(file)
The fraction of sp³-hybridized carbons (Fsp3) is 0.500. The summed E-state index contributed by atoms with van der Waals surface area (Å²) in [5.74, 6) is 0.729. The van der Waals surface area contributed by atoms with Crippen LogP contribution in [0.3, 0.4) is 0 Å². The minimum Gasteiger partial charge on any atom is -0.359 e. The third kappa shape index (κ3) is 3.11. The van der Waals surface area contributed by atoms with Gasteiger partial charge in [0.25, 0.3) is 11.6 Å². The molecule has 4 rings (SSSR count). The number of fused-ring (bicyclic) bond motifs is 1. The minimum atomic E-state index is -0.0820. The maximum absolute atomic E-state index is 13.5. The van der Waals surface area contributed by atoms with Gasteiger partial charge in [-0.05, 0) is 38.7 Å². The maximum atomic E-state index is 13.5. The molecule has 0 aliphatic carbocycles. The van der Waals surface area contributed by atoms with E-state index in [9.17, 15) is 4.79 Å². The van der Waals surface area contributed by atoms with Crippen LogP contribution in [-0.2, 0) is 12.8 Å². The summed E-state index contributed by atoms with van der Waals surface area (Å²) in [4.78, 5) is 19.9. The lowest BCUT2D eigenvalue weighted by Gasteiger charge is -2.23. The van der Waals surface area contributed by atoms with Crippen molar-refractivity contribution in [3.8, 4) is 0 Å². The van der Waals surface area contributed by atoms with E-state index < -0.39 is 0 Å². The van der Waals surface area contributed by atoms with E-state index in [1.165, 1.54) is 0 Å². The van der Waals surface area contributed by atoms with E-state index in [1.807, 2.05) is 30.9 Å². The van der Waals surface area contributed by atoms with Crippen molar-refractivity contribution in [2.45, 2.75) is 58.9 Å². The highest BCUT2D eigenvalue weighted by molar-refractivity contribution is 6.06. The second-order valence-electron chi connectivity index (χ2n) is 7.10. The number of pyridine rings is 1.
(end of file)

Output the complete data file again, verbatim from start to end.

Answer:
The fraction of sp³-hybridized carbons (Fsp3) is 0.500. The summed E-state index contributed by atoms with van der Waals surface area (Å²) in [5.74, 6) is 0.729. The van der Waals surface area contributed by atoms with Crippen LogP contribution in [0.3, 0.4) is 0 Å². The minimum Gasteiger partial charge on any atom is -0.359 e. The third kappa shape index (κ3) is 3.11. The van der Waals surface area contributed by atoms with Gasteiger partial charge in [0.25, 0.3) is 11.6 Å². The molecule has 4 rings (SSSR count). The number of fused-ring (bicyclic) bond motifs is 1. The minimum atomic E-state index is -0.0820. The maximum absolute atomic E-state index is 13.5. The van der Waals surface area contributed by atoms with Gasteiger partial charge in [-0.05, 0) is 38.7 Å². The maximum atomic E-state index is 13.5. The molecule has 0 aliphatic carbocycles. The van der Waals surface area contributed by atoms with E-state index in [9.17, 15) is 4.79 Å². The van der Waals surface area contributed by atoms with Crippen LogP contribution in [-0.2, 0) is 12.8 Å². The summed E-state index contributed by atoms with van der Waals surface area (Å²) in [4.78, 5) is 19.9. The lowest BCUT2D eigenvalue weighted by Gasteiger charge is -2.23. The van der Waals surface area contributed by atoms with Crippen molar-refractivity contribution in [3.8, 4) is 0 Å². The van der Waals surface area contributed by atoms with E-state index < -0.39 is 0 Å². The van der Waals surface area contributed by atoms with E-state index in [1.165, 1.54) is 0 Å². The van der Waals surface area contributed by atoms with E-state index in [1.807, 2.05) is 30.9 Å². The van der Waals surface area contributed by atoms with Crippen molar-refractivity contribution in [2.45, 2.75) is 58.9 Å². The highest BCUT2D eigenvalue weighted by molar-refractivity contribution is 6.06. The second-order valence-electron chi connectivity index (χ2n) is 7.10. The number of pyridine rings is 1.